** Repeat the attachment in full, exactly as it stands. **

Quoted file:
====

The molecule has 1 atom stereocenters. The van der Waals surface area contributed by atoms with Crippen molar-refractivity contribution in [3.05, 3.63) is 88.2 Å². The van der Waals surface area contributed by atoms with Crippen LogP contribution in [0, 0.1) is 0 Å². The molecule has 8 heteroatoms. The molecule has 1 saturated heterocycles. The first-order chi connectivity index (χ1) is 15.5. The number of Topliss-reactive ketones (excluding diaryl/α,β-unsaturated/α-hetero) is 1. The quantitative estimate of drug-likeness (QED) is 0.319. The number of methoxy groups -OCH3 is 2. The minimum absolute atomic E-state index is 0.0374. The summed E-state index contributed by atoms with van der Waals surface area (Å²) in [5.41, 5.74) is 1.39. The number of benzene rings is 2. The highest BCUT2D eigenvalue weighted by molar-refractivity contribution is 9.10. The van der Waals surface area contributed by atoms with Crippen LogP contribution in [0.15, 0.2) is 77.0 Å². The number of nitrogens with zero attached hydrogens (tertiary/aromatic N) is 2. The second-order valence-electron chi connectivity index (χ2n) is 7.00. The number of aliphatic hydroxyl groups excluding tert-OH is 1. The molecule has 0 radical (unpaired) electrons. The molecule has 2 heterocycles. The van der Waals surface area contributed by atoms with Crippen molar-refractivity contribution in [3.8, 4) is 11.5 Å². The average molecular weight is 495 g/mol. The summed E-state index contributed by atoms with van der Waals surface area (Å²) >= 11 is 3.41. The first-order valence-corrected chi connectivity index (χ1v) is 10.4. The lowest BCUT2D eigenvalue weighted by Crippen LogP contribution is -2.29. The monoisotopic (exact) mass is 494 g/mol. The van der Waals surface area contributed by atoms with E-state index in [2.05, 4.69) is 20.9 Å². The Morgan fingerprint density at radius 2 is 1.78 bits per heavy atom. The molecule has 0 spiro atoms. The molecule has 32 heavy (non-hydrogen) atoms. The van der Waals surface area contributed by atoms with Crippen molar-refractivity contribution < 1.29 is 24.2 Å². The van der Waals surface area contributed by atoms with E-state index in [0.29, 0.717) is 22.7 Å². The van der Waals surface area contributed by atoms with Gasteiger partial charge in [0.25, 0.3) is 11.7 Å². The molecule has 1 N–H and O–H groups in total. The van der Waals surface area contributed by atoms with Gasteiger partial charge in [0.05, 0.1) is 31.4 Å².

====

The molecule has 1 atom stereocenters. The van der Waals surface area contributed by atoms with Crippen molar-refractivity contribution in [3.05, 3.63) is 88.2 Å². The van der Waals surface area contributed by atoms with Crippen LogP contribution in [0, 0.1) is 0 Å². The molecule has 8 heteroatoms. The molecule has 1 saturated heterocycles. The first-order chi connectivity index (χ1) is 15.5. The number of Topliss-reactive ketones (excluding diaryl/α,β-unsaturated/α-hetero) is 1. The quantitative estimate of drug-likeness (QED) is 0.319. The number of methoxy groups -OCH3 is 2. The minimum absolute atomic E-state index is 0.0374. The summed E-state index contributed by atoms with van der Waals surface area (Å²) in [5.41, 5.74) is 1.39. The number of benzene rings is 2. The highest BCUT2D eigenvalue weighted by molar-refractivity contribution is 9.10. The van der Waals surface area contributed by atoms with Crippen LogP contribution in [0.15, 0.2) is 77.0 Å². The number of nitrogens with zero attached hydrogens (tertiary/aromatic N) is 2. The second-order valence-electron chi connectivity index (χ2n) is 7.00. The number of aliphatic hydroxyl groups excluding tert-OH is 1. The molecule has 0 radical (unpaired) electrons. The molecule has 2 heterocycles. The van der Waals surface area contributed by atoms with Crippen molar-refractivity contribution in [3.8, 4) is 11.5 Å². The average molecular weight is 495 g/mol. The summed E-state index contributed by atoms with van der Waals surface area (Å²) >= 11 is 3.41. The first-order valence-corrected chi connectivity index (χ1v) is 10.4. The lowest BCUT2D eigenvalue weighted by Crippen LogP contribution is -2.29. The monoisotopic (exact) mass is 494 g/mol. The van der Waals surface area contributed by atoms with E-state index in [2.05, 4.69) is 20.9 Å². The Morgan fingerprint density at radius 2 is 1.78 bits per heavy atom. The molecule has 0 spiro atoms. The molecule has 32 heavy (non-hydrogen) atoms. The van der Waals surface area contributed by atoms with Crippen molar-refractivity contribution < 1.29 is 24.2 Å². The van der Waals surface area contributed by atoms with E-state index in [0.29, 0.717) is 22.7 Å². The van der Waals surface area contributed by atoms with Gasteiger partial charge in [0.25, 0.3) is 11.7 Å². The molecule has 1 N–H and O–H groups in total. The van der Waals surface area contributed by atoms with Gasteiger partial charge in [0.05, 0.1) is 31.4 Å².